There are several ways to motivate students with our personality, the subject matter, specific teaching styles, and lastly, through assignments and tests. I gravitated towards the strategies that I believe would be helpful for my younger educational self.
1) Make the course personal: specifically, writing students congratulatory letters/notes when they do well on a test. I have noticed that this is valuable in primary schools (grades K-12). Students during this span are transitioning at each stage. Support and encouragement go a long way in determining where they see themselves in their future academic careers. Also, developmentally children/teens flourish in an environment that encourages their strengths instead of environments that exploit their weaknesses.
However, why does this encouragement slowly decrease as the child/teen gets older? Studies have also explained that employees express higher interest in their work when they are given positive feedback about their performance. People need this encouragement at any developmental stage in their life, and as educators, we have high stakes in how a student perceives their intellect, intelligence, and self-efficacy.
2) Create a safe learning environment: it is important to express to students that failures are also an essential part of learning and growing. Our educational system has developed in a direction that praises success and diminishes failure. There is a heavy presence and push for academic achievement (GPA, test scores, research, internships). Does this environment open up the space for possible failure, misunderstanding, or uncertainty?
I have noticed that myself and other students I have worked alongside, find it difficult to fail, or to be seen as a failure. That may come from extrinsic motivators or intrinsic pressures on the self. However, reality testing or trial and error practice help make people intrinsically stronger. I believe intrinsic motivations are more beneficial for students in the long run. Statements like “don’t second guess yourself,” “say what is on your mind,” “it is okay to have a different perspective” (instead of, “it’s okay to be wrong”), can all open the space for the diversity of thought.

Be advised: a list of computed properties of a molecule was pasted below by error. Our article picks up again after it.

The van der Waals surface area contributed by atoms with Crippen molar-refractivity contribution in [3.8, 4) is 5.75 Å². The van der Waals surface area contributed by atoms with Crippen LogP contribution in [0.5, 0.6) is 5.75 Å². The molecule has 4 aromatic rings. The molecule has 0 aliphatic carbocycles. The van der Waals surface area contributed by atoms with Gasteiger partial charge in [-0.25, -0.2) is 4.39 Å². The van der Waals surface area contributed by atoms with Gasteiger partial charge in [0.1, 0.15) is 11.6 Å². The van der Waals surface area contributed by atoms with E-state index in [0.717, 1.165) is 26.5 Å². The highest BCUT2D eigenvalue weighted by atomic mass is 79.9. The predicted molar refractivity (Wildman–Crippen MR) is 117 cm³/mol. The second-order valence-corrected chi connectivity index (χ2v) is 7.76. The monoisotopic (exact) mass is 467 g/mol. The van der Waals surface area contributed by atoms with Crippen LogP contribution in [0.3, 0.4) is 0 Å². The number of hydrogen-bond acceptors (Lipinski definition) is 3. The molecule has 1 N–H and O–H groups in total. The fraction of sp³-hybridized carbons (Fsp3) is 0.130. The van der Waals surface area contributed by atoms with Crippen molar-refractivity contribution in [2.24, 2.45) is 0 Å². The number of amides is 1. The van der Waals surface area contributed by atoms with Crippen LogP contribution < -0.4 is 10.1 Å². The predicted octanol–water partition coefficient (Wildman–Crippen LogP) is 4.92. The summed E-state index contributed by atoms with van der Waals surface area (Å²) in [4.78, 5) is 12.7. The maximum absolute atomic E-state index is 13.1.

I would like to capitalize on the goal-setting theory. After the first three weeks of class, I would ask my students to create a goal for themselves that pertains to the course and a goal for themselves that does not ( a goal that focuses on another aspect of their life). The student and I would only have access to this information. Through assignments, tests, and participation, I would offer them observed feedback about their progress toward the goal. At the midterm and final term, I would ask to meet with the students to gather their thoughts on how their intentions were manifesting.
The purpose of this activity is to work with the students in building their interests and motivations to accomplish what they want. I would be a supporting assistant in the process that can see their performance from a different perspective. Whether they did or did not accomplish their goals would not matter. Fundamentally, the activity would guide them in continuing to set goals that they deemed valuable. The students gain autonomy and also have a supporter in the process.
I found some humor in this week’s reflection, mainly because I found myself struggling to be intrinsically motivated. I was worried that I was already plateauing in the semester. I have learned more about the root of unmotivated students and the components needed to motivate a student, rather than personal motivational tips. Nonetheless, this reflection helped me to realize that I would be working with a variety of students who all would be experiencing the world in different ways. It would be necessary to understand what their personal needs were, and most importantly, what I would do to get them involved/present in the class.
With Intention, Sarafina